attacking or ignoring cherished beliefs and long-held traditions, etc., as being based on error, superstition, or lack of creativity: an iconoclastic architect whose buildings are like monumental sculptures.
breaking or destroying images, especially those set up for religious veneration.

Origin of iconoclastic

Related formsi·con·o·clas·ti·cal·ly, adverbnon·i·con·o·clas·tic, adjectivenon·i·con·o·clas·ti·cal·ly, adverbun·i·con·o·clas·tic, adjectiveun·i·con·o·clas·ti·cal·ly, adverb
Dictionary.com Unabridged Based on the Random House Unabridged Dictionary, © Random House, Inc. 2019

Examples from the Web for iconoclastic

Contemporary Examples of iconoclastic

Historical Examples of iconoclastic

  • It might have been a church, and the militia a regiment of Cromwell's iconoclastic Puritans.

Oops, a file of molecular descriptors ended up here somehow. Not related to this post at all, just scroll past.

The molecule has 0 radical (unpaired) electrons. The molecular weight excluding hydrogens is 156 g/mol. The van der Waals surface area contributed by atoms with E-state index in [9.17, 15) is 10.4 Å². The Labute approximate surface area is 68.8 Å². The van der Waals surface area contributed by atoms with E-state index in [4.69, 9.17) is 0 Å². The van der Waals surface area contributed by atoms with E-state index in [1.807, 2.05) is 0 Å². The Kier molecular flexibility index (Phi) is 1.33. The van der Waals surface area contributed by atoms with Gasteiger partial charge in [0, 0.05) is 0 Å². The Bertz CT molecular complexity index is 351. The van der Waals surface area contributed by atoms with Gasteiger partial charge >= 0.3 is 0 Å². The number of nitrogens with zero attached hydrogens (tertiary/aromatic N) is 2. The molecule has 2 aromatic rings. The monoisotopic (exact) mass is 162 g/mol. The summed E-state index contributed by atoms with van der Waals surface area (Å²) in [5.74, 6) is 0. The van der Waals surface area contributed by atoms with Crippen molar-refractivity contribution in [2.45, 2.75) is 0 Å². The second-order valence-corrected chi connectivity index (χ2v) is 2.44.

Mistress Wilding

    Rafael Sabatini

  • But his mother had arranged it, so in a way it was immune from his iconoclastic rage.

    The Rough Road

    William John Locke

  • After Mazarin came Foucquet, the great, the iconoclastic, the unfortunate.

    The Tapestry Book

    Helen Churchill Candee

  • (the Isaurian) promulgated his iconoclastic edict in the Eastern Empire.

  • This crystallised the Iconoclastic elements of opposition into a party.

    The Rise of the Mediaeval Church

    Alexander Clarence Flick

Word Origin and History for iconoclastic

1640s; see iconoclast + -ic.

Online Etymology Dictionary, © 2010 Douglas Harper